Michigan's Minimum Wage Should Be Raised To $15

The "Fight for 15" movement has spread across the nation, calling for a $15 minimum wage, and now has Michigan rallying for change.

The Workforce Opportunity Wage Act of 2014 suggested Michigan's minimum wage increase to $9.25 an hour by January 2018. WOWA does not properly reflect the cost of living in Michigan and needs to be adjusted, as suggested by an amendment proposed by two of the state's Democratic senators, Coleman A. Young II and David Knezek.

While WOWA was created in 2014 to address the insufficient wages in the state, it was caught early that this plan would not be enough to truly address the problem. In June 2015, Democratic Sen. Bert Johnson proposed a different bill to increase Michigan's minimum wage in increments that would bring the wage to $15 an hour by January 2018. While that bill did not pass, it did spark a revolution in Michigan.

Despite the current legislation suggesting its support to help workers, its many loopholes show otherwise.

According to Michigan's Chamber of Commerce, exceptions to the minimum wage exist. For example, so long as employees who receive all their tips or earn more than $30 a month in tips (quite literally can be just over a dollar a day), employers do not have to pay these employees more than $3.38 an hour. As if their tips for great service compensated for their expected amount of pay. One might as well promote poor customer service while supporting this clause.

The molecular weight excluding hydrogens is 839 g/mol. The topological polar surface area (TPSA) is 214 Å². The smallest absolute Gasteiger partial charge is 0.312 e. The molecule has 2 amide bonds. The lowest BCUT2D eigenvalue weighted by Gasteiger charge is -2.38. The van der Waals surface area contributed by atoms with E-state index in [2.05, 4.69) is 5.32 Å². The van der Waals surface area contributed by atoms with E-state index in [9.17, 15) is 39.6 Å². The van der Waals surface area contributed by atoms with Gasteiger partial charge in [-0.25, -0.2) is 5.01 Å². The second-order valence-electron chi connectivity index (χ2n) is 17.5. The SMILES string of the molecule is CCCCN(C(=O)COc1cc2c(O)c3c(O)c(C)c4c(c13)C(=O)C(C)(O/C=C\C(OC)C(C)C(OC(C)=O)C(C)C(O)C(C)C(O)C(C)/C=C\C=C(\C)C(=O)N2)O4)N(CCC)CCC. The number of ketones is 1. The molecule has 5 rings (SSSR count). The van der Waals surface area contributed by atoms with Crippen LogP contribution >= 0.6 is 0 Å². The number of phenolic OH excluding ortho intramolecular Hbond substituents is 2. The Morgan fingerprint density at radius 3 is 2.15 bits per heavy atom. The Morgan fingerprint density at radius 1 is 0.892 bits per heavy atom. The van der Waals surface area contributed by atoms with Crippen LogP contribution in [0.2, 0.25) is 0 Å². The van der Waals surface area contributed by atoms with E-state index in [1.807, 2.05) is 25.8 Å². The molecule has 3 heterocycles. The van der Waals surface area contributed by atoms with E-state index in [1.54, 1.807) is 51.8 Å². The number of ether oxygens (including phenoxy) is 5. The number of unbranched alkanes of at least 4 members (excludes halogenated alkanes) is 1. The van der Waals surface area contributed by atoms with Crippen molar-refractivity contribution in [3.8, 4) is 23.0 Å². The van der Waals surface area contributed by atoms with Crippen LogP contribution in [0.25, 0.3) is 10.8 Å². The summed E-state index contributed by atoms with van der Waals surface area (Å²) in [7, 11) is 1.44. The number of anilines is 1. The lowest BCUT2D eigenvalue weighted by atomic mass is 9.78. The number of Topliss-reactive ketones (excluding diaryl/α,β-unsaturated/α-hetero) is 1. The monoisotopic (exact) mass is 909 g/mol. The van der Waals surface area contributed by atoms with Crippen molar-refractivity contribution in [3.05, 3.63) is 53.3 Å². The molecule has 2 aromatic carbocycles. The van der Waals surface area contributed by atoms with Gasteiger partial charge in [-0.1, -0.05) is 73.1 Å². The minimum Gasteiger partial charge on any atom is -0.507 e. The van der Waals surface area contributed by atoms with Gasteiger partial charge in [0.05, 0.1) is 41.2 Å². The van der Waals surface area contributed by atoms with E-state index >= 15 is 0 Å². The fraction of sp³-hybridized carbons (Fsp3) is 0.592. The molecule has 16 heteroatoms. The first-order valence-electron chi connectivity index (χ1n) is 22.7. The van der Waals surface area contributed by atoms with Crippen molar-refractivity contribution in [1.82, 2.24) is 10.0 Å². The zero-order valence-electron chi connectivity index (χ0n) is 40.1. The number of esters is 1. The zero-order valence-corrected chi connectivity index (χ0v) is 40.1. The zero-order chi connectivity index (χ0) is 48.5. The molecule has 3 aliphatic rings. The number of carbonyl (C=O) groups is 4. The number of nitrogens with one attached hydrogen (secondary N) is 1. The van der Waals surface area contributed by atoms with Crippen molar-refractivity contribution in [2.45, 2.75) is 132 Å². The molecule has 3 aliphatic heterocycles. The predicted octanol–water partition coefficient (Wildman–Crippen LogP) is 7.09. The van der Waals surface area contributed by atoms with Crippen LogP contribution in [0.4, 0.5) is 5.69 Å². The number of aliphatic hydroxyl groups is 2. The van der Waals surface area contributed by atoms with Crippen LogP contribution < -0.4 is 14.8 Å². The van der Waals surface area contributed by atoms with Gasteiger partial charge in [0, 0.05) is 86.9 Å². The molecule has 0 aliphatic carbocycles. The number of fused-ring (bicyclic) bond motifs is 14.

Also, the source adds that employees in training who are under the age of 20 are only required to be paid $4.25 per hour for the first 90 days of employment, while those aged 16 to 17 only have to be paid 85 percent of the minimum wage in the state of Michigan.

Forget encouraging students to prepare for heaping student debt, or helping support their low-income parents.

With hundreds of thousands of potential employees between the ages of 15 and 19 not receiving a fair minimum wage under this current bill, according to the Suburban Stats, it would be essential to address this gap by mandating the $15 minimum hourly wage.

According to Economic Policy Institute, the fight for increased minimum wage is growing. So far, 27 states -- plus the country's capitol -- have increased their effective minimum wage since 2014, while over 30 localities mandated minimum wages surpassing their state's requirement. All the while, 29 states already have a minimum wage beyond the federal requirement.

WZZM reports that according to the National Conference of State Legislatures, 19 states started the year with minimum wages that were higher than the year before. 

Independent Sen. Bernie Sanders of Vermont called the federal minimum wage a "starvation pay" and insisted to increase it to $15 an hour. With a loss of hope in the federal government after this recent election, Americans should look to Michigan and the many other states that have fought or are fighting to make this change on a state level.

Click here to read the opposing view on this topic.

Sources: Bernie Sanders, Suburban Stats, Economic Policy Institute, Upper Michigan Source, Peninsula ReportsMichigan Legislature (2, 3), WZZM  / Photo credit: Detroit 15

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